Monoglycerides

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Creative Biolabs is one of the well-recognized experts who are professionals in the field of mRNA delivery. Now, we are proud to offer a series of reagents for mRNA delivery, such as monoglycerides (glyceryl monostearate, glyceryl hydroxy stearate, and glyceryl behenate).

mRNA-based drugs are becoming an important class of therapeutic agents due to their role in physiology and the rapid advances in biotechnology and genetic engineering. Therefore, efficient drug delivery systems are necessary to deliver these RNAs to achieve the desired therapeutic action. Monoglyceride-based delivery systems for the control of emulsion and foam stability are exciting systems for this field. This application is based on the potential of monoglycerides to adsorb at interfaces, crystallize, and co-crystallize.

Monoglyceride Self-assembly Structures Used for Drug Delivery

Monoglycerides are non-toxic, biocompatible, and biodegradable and show good chemical and physical stability of incorporated drugs. An intriguing characteristic of monoglycerides is their capacity to form various self-assembly structures, i.e., liquid crystalline phases if contacted with water. The monoglyceride (glycerol monooleate and glycerol monolinoleate) swell upon contact with an aqueous medium by taking up water. During this process, monoglycerides are transformed into various liquid crystalline phases (anisotropic hexagonal and lamellar) and finally into a very viscous (isotropic) cubic phase.

Monoglyceride liquid crystalline phases were prepared as carriers for water-soluble small molecules, nucleic acid, and peptides by incorporating drug solutions into the monoglycerides. The cubic phase of monoglyceride has a thermodynamically stable structure and, due to its amphiphilic nature, can be used as a carrier for both hydrophilic and lipophilic molecules. The molecule release occurred primarily from the cubic phase. This is due to an increase in diffusivity in the monoglyceride matrices and an increased solubility.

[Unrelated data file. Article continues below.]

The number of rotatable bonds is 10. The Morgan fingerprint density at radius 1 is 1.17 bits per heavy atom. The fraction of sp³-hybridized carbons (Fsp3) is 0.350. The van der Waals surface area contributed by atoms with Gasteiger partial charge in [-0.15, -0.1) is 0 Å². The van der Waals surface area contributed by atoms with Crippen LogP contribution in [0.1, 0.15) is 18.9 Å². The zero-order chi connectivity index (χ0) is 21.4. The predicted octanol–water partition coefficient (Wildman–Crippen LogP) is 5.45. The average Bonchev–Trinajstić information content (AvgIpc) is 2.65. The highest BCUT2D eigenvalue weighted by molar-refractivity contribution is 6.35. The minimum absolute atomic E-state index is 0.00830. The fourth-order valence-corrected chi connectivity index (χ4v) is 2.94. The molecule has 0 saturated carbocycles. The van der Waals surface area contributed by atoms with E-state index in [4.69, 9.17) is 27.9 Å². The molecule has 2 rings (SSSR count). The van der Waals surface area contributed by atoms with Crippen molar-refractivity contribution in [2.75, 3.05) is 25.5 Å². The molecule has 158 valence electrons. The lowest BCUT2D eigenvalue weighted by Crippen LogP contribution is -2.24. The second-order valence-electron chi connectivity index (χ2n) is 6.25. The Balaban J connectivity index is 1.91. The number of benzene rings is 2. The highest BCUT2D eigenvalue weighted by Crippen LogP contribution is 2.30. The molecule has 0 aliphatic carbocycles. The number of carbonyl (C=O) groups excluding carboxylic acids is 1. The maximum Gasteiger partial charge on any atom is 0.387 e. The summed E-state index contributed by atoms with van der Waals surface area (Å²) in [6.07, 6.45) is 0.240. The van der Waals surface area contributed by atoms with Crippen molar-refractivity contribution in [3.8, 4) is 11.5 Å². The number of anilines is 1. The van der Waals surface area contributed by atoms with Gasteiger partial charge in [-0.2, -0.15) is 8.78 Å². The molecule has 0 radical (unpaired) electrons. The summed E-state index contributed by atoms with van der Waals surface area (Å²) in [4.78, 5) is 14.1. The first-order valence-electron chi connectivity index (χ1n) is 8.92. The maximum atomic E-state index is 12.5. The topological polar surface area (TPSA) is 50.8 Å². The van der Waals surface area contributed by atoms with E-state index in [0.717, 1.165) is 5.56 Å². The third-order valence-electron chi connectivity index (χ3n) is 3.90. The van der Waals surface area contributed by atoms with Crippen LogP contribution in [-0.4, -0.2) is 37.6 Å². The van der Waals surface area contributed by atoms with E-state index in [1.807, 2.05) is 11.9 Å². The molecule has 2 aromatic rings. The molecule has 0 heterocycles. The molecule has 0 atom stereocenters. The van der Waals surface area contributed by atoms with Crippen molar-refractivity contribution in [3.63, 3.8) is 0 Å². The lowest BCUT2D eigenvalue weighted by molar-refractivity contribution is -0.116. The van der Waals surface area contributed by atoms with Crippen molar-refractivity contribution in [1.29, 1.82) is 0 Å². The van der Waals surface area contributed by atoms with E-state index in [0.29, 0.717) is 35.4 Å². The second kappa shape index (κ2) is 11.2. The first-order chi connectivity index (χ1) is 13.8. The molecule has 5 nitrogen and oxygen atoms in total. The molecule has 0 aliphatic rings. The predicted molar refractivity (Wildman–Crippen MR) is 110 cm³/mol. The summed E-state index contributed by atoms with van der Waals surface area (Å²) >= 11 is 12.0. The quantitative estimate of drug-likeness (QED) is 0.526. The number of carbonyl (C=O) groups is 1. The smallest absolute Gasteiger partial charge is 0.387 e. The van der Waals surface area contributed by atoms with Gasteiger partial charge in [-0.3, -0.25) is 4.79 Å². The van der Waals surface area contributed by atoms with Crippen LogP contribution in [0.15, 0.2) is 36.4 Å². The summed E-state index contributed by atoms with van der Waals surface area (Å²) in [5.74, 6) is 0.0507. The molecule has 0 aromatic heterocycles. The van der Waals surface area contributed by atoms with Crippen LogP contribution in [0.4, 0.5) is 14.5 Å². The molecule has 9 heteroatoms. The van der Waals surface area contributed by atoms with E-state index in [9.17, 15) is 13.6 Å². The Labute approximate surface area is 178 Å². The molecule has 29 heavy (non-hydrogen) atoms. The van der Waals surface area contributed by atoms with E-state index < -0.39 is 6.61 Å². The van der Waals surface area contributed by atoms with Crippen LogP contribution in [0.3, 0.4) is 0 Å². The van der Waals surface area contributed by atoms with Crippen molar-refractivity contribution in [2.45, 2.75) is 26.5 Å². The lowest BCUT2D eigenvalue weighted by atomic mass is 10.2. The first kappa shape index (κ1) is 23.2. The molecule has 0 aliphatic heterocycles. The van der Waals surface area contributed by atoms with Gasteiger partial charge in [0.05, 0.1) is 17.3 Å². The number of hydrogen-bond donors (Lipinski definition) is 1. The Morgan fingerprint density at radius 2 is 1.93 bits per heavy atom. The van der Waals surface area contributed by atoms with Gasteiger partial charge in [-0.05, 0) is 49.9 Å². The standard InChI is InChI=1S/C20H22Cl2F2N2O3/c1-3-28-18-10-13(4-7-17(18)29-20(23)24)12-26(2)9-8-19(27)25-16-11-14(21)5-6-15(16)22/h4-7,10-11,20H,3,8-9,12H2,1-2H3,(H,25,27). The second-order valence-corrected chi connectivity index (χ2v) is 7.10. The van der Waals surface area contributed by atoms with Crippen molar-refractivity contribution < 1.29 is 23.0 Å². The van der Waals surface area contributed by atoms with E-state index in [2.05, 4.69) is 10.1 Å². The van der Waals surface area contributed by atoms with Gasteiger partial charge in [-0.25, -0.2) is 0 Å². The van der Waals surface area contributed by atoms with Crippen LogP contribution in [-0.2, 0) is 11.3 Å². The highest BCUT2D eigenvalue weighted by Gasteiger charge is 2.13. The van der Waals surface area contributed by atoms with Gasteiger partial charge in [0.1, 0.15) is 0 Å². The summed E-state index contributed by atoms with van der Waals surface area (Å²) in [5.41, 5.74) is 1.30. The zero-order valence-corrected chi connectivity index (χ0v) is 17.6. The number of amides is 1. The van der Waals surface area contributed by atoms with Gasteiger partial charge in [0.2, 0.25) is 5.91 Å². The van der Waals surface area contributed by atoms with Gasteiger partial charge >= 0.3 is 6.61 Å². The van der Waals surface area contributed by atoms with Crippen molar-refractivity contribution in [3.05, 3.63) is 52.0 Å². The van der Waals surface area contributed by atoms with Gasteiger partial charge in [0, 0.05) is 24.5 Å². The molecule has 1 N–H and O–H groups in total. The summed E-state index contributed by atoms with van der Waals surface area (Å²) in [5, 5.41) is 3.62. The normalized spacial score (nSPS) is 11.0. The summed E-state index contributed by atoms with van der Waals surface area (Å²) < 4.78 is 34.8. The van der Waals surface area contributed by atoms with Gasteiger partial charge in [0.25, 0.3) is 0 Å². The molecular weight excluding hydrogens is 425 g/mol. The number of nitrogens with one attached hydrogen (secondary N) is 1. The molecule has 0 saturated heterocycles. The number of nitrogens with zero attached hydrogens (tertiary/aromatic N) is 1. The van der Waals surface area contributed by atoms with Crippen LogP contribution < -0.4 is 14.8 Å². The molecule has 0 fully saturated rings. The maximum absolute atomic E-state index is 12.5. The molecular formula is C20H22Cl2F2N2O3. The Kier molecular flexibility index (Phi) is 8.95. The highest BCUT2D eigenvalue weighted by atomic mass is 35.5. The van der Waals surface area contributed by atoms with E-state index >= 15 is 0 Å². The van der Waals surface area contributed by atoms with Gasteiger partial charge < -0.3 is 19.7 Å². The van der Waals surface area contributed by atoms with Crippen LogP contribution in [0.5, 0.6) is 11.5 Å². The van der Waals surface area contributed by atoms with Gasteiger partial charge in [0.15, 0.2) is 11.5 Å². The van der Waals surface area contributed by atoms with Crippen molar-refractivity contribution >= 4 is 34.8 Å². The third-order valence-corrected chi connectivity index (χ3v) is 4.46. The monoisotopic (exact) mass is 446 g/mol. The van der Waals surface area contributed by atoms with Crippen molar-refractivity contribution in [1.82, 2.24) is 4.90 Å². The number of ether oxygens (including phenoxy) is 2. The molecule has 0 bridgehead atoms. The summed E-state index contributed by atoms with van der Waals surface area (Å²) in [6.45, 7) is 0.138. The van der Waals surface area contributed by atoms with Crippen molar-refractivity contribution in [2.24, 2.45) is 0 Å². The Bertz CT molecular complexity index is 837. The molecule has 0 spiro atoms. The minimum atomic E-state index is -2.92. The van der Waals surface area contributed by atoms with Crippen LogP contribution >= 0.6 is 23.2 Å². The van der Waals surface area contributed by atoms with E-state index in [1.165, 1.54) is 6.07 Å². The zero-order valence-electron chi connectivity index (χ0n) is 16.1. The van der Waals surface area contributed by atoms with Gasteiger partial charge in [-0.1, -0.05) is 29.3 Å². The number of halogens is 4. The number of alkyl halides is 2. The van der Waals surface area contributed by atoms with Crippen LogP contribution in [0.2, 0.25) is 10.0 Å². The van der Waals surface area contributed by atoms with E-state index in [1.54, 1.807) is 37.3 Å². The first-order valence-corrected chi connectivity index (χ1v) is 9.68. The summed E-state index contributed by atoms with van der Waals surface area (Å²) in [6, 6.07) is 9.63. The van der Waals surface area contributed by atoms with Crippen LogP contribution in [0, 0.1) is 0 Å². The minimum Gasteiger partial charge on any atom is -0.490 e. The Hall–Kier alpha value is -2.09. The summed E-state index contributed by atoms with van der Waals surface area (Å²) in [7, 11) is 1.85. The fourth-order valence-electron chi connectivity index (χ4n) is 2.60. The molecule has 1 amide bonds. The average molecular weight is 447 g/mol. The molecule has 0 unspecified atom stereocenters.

SLNs in RNA interference gene therapy.Fig.1 SLNs in RNA interference gene therapy. (Thakor, 2013)

Depending on the capacity to incorporate the potential guest molecules within the various phases in appropriate amounts and to disperse them within a complex matrix without losing the expected functionality, self-assembly structures of the monoglyceride family can be used as delivery systems, including three systems:

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Reference

  1. Thakor, A. S.; Gambhir, S. S. Nanooncology: the future of cancer diagnosis and therapy. CA: a cancer journal for clinicians. 2013, 63(6), 395-418.
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